Right before the Regional Finals the coach makes a speech saying:

“Forget about the crowds, the size of the school, their fancy uniforms, and remember what got you here. Focus on the fundamentals that we’ve gone over time and time again.  Most important, don’t get caught up thinking about winning or losing this game.  If you put your effort and your concentration into playing to your potential, to be the best that you can; I don’t care what the scoreboard says at the end of the game, in my book we’re gonna be winners.”

Do your best. Get over yourself.  Trust in the inner mechanism we have in our souls to not go too far for too long.  Work hard, quit complaining, think for yourself, don’t give up, and don’t be a jerk.  Movies like this display the kind of pioneering ethic this country was founded on.  Regular folks, also known as the dreaded bourgeoisie, don’t need to let so-called experts tell them how to think.  They utilize common knowledge that works per given situation but they don’t feel forced to adhere to such knowledge when the time is not right.  The coach at one point pretended to be a jerk to help the drunken dad, and at another time his actual jerkiness led to ruin.  Free choice isn’t always fun or easy.

Doing our best, as Hoosiers depicts, is only for the adventurous. Towards the end of the movie, a boy gets hurt and Hackman’s character eventually decides to pull him out of the game.  Coach Dale was free to keep the boy in, which was familiar and easier for a game win.  Taking the injured player out was more challenging but better for the player and the coaches moral conscious.  At that moment, the coach had to choose the unstoppable unknown and risk the game, his reputation, and the players shame.  No one was going to give him a better answer than the one in his own moral center.  Being a winner is about doing one’s best in the midst of fear, rather than robbing fear of its rightful place in our hearts.  Who needs to watch Halloween part XVII.  Just listen to your moral compass to have the adventure of a lifetime!

I won’t tell you who won at the finals or what happened to the coach. Instead I’ll tell you what happened to the most marginalized character in the film, the smallest player.  Amongst boos from the crowds our underdog did his best.  He didn’t get a moment of earthly glory because someone else made things easier for him.  He retained his confidence by daring to make his best effort.  That best effort or moment when we focus all of what we are into that second, minute, hour, or lifetime, and let ourselves live our choices, is when we are free.  Sometimes it means we win the game, other times it means we keep our souls for another day or moment.  From small towns to big cities, Hoosiers is a perfect reminder to embrace tenacity, exemplify freedom, and endure fear.  It’s never too late to simply, humbly, freely, do our best.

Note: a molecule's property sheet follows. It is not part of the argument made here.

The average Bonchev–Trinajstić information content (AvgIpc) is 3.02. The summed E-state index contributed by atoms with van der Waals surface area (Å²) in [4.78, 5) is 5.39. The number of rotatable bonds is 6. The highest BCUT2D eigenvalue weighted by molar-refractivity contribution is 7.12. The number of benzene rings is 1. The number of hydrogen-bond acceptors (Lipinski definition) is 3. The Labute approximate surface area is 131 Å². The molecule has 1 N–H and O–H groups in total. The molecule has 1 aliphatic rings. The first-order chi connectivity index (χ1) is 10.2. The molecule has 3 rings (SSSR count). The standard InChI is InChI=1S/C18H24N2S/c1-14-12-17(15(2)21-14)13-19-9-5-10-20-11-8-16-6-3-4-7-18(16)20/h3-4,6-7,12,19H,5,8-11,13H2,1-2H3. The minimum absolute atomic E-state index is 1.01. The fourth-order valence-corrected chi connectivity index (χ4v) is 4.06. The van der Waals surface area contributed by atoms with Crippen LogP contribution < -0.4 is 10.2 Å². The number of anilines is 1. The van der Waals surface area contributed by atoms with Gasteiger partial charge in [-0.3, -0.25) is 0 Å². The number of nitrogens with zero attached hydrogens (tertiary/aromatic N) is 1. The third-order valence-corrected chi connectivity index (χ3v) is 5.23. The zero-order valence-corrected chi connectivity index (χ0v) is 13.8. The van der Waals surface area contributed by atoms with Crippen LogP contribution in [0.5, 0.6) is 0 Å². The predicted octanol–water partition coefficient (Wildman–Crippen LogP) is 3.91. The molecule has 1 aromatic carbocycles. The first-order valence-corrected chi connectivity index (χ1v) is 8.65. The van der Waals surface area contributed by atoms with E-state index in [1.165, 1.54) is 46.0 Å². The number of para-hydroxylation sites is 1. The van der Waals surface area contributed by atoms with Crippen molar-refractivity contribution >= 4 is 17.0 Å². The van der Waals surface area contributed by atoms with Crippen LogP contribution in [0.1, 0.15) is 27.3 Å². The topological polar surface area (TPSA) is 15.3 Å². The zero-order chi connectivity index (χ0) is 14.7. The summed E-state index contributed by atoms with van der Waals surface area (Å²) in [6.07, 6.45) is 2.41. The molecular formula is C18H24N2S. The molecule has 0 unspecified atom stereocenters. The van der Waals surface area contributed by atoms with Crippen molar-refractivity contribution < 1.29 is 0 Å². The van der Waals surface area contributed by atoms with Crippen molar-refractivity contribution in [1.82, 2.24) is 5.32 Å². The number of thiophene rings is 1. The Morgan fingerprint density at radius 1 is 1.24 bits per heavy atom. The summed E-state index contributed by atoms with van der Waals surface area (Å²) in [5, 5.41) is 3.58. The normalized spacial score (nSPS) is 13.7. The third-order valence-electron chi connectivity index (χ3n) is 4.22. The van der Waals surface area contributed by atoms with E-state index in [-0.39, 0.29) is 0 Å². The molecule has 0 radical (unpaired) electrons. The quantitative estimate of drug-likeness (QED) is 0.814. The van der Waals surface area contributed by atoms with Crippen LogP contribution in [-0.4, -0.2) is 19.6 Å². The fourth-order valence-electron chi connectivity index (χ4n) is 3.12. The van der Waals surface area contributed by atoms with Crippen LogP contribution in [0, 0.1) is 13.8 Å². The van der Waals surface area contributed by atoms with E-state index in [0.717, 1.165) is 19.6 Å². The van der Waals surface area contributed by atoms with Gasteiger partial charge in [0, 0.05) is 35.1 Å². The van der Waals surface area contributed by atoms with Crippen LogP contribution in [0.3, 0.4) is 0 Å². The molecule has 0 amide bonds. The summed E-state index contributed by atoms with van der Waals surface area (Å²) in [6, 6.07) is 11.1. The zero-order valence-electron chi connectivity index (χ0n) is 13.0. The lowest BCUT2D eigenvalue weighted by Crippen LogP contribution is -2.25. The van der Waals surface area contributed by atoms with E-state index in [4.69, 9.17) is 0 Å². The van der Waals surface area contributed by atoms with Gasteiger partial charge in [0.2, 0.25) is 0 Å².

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In Brief on Broken Hearts

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When your heart is broken there isn’t much to say. Yet there can be an urge to get “it” out.  That something that aches inside, which words can never really describe, yet we attempt to do so anyway.  This old friend named Loss sits on my heart and no amount of tongue wagging will make this friendship any easier.  Images at a time like this are superior to speech so I look at the picture of my grandma at age 17 every day.  It’s working so far to have her original photograph near my bed above my dresser.  Because she is in her youth, framed by simple yet elegant silver plate, it’s easier to take her absence in the world a bit more slowly and softly.  Had I put in the same spot an 8×10 photo of her as I knew her; hair short and curled with her face softened from age, my experience of grieving her would have had sharper edges.  Instead my body and mind take in the hollow space she left more symbolically, a function that highlights her yet provides an indirect approach to grieving her.

The one thing I can’t get away from is the randomness of tears. Particularly and unbeknownst to me, any story that has anything to do with abortion just sets my eyes to water.  Though I’ve been personally pro-life for most of my life, I feel lately particularly protective and saddened for the discarded unborn.  Though I don’t logically feel a need to be political, my body seems to respond with an almost shocked bewilderment to the concept of medicalized pre-birth euthanasia.  How this ties into the loss of grandmother makes little sense to me.  She was a Catholic who followed in church belief on this issue, but it wasn’t anything we much discussed as the one time it came up, we agreed upon it.  The issue as a whole is one I thought I made relative peace with; I think it’s a horrible horrible thing but at the end of the day, if I had to vote on the matter, I would be afraid for women’s lives if it was made illegal.